Like most of America, I have been closely watching the outbreak of Ebola in Africa and in the USA. I have been extremely frustrated with the incompetence shown by the Obama Administration and the Center of Disease and Control. What a joke! It really makes me wonder who is in charge of our nation because our President seems to distance himself from the major areas of concern. Many uninformed voters seem to think President Obama isn’t responsible for many of the problems that exist. Unfortunately, he is ultimately responsible. He is the President.
It has been truly frightening to learn of the onset of Ebola in Dallas, Texas. It was very sad when Thomas Eric Duncan was diagnosed with Ebola and eventually passed. However, I was extremely shocked when I learned that only a week after his death that two hospital workers were in the news. The first, a nurse chose to fly to Cleveland and back to Dallas and then showed symptoms of Ebola. The second, a lab technician chose to take a Carnival cruise. This just sounds like a bad joke. These trained professionals intimately treat an infected Ebola patient who dies and they decide to potentially expose the general population. These are trained professionals and exposed incredible risk to the public. And then, the U.S. continued to refuse to prevent air traffic from the Ebola-infected countries, namely Liberia, claiming that it was impossible to do so and would likely cause the spread of Ebola to be much worse. I believe a passport is all the documentation you need to prevent the spread of disease into our borders – something that existing immigration law directs. Something that our President chooses not to enforce.
While the Ebola scare has taken America by storm, another virus has been overlooked: enterovirus. This virus has received very little attention with the national media. Only local media is giving major air-time to this disease. Sadly, a five-month old recently passed away due to enterovirus. According to a recent article by CNN, the virus has been spread to nearly 600 children nationwide, much more extensive than Ebola. Although it had been suggested that there is a correlation with enterovirus and the shipment of illegal immigration of children across the nation, there has been very little news coverage to substantiate this finding. However, I find this an interesting possibility. As far as I know, these illegal immigrant children have not been properly vaccinated.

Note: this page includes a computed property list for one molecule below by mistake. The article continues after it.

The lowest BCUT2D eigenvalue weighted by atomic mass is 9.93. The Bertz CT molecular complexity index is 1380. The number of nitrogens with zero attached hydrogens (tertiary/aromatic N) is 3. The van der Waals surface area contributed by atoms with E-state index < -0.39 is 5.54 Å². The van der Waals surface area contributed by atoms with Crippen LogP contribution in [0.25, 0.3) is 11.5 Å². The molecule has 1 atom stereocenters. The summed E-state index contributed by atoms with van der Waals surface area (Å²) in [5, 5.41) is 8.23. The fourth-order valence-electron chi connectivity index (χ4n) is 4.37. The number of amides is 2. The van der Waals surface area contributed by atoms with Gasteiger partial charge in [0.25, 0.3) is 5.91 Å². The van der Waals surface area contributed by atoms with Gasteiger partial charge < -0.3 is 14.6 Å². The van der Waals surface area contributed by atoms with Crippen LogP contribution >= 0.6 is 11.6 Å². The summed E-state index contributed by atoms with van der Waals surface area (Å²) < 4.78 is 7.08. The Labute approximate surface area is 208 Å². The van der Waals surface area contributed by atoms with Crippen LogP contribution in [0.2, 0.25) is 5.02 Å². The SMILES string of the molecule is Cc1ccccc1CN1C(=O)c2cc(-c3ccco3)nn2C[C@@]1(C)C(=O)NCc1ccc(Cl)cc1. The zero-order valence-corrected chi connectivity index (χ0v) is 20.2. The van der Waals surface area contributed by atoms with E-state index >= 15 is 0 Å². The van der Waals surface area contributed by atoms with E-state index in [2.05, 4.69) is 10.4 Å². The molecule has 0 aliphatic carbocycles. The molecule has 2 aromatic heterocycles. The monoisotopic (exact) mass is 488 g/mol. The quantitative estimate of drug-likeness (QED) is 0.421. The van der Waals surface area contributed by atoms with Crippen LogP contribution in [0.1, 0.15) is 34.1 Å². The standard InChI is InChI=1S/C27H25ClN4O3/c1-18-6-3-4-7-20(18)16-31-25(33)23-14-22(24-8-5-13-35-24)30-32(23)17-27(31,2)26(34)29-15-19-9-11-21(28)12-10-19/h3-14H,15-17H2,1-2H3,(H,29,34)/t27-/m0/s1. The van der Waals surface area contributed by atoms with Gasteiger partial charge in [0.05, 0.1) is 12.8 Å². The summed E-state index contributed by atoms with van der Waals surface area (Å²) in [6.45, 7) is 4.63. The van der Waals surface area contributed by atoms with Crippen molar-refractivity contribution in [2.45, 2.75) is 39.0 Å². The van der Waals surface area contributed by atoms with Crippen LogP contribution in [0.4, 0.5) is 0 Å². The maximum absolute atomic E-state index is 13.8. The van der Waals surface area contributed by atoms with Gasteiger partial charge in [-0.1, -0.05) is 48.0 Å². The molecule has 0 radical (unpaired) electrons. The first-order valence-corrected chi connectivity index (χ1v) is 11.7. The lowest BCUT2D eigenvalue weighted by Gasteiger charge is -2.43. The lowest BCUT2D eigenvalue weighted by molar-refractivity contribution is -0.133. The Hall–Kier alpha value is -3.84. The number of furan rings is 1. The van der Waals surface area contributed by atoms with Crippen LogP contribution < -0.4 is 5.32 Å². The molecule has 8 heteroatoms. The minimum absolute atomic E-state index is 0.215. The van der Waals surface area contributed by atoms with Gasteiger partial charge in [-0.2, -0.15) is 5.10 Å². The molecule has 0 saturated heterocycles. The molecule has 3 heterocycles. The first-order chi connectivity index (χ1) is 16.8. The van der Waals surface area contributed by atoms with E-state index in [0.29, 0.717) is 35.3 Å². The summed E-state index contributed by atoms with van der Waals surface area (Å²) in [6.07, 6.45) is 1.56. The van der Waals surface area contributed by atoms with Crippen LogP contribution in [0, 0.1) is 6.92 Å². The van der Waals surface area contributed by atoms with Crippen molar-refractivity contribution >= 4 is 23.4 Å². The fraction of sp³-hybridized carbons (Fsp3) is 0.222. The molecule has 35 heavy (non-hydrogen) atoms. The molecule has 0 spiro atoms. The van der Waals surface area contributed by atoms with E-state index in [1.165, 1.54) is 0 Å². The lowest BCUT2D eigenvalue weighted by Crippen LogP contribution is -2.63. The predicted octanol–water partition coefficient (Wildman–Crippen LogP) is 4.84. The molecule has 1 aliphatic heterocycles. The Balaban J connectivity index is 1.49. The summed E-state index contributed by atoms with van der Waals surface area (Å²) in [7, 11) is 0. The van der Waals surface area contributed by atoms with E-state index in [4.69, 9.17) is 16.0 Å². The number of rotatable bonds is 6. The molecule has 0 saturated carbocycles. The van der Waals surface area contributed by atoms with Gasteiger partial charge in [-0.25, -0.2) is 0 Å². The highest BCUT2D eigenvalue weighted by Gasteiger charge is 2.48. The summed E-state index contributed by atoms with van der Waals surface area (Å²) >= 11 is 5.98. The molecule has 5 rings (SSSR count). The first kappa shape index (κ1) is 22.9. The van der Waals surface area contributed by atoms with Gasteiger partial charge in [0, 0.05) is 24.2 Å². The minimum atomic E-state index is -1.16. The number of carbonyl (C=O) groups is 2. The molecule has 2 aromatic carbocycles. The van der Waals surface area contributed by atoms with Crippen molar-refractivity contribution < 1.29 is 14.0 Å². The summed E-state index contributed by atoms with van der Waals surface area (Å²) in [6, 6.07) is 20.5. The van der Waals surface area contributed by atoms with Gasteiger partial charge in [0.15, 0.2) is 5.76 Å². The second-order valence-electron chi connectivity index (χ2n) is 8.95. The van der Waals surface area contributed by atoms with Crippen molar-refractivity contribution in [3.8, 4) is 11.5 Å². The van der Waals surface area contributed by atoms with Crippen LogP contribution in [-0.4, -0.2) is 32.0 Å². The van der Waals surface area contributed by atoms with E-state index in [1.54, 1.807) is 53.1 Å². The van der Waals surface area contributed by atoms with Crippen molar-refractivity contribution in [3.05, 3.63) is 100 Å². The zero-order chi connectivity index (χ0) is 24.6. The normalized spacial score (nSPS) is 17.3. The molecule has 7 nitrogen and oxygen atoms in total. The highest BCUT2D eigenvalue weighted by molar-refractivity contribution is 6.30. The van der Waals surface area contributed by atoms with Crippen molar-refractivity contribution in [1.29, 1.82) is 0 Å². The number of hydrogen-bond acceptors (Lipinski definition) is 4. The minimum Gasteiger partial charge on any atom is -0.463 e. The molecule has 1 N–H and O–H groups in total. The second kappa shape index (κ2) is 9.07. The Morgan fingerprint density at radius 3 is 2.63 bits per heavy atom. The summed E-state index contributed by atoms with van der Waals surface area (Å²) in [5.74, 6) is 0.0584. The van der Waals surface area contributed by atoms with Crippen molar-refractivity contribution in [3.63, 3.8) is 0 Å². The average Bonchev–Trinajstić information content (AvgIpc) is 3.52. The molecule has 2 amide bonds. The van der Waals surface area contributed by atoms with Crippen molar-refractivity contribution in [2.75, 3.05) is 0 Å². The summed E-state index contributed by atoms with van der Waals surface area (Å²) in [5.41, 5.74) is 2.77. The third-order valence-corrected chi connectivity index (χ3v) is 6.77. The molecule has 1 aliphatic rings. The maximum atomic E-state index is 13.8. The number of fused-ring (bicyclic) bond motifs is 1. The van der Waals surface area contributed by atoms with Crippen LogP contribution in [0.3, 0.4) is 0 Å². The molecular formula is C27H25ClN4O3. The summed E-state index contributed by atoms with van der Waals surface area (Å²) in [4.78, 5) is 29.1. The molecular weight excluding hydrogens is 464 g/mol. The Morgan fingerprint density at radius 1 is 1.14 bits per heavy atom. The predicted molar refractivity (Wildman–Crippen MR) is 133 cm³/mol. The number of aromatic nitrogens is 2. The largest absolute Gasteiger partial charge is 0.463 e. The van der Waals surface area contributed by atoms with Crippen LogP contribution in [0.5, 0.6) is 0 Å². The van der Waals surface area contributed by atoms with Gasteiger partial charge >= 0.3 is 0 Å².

So, now we approach the flu season. Are the hospitals prepared? Ebola has flu-like symptoms. Enterovirus has flu-like symptoms. To be honest, if I become feverish, I would not be in a hurry to visit the local hospital. I may be exposing myself to worse diseases than a common flu. And the flu shot? The last time I had the flu shot, I was sick in bed for an entire week. No thank you. I will just take my chances at home.
Hospitals must be prepared for the worse and perform additional medical tests to better triage between Ebola, enterovirus, and the common flu. These three viruses all have the same initial symptoms. These extra tests will not be free. Someone will be required to pay for these medical exams. This is where the Affordable Care Act (ACA) comes into play. Supposedly, the ACA would result in better health care for everyone, but who is going to pay for this service? Who is going to pay the medical exams for children and adults who are not U.S. citizens? The hospitals can’t simply turn them away. That would be unethical and, otherwise, illegal. A major outbreak of the common flu could result in costing taxpayers billions of dollars in possible unnecessary medical testing.
Instead of requiring everyone to have governmental insurance, perhaps the insurance companies ought to have been required to offer simpler insurance to those with limited means for a lesser fee. Health care is quite expensive and requiring everyone within our borders, U.S. citizens and illegal immigrants, to have the same health care coverage is impractical. I would strongly recommend the next Congress scrap the ACA, create a new health care law that requires health insurance companies to offer insurance to the at-risk population, and remove itself from the health care industry altogether.
Article by John Coder
Posted October 20, 2014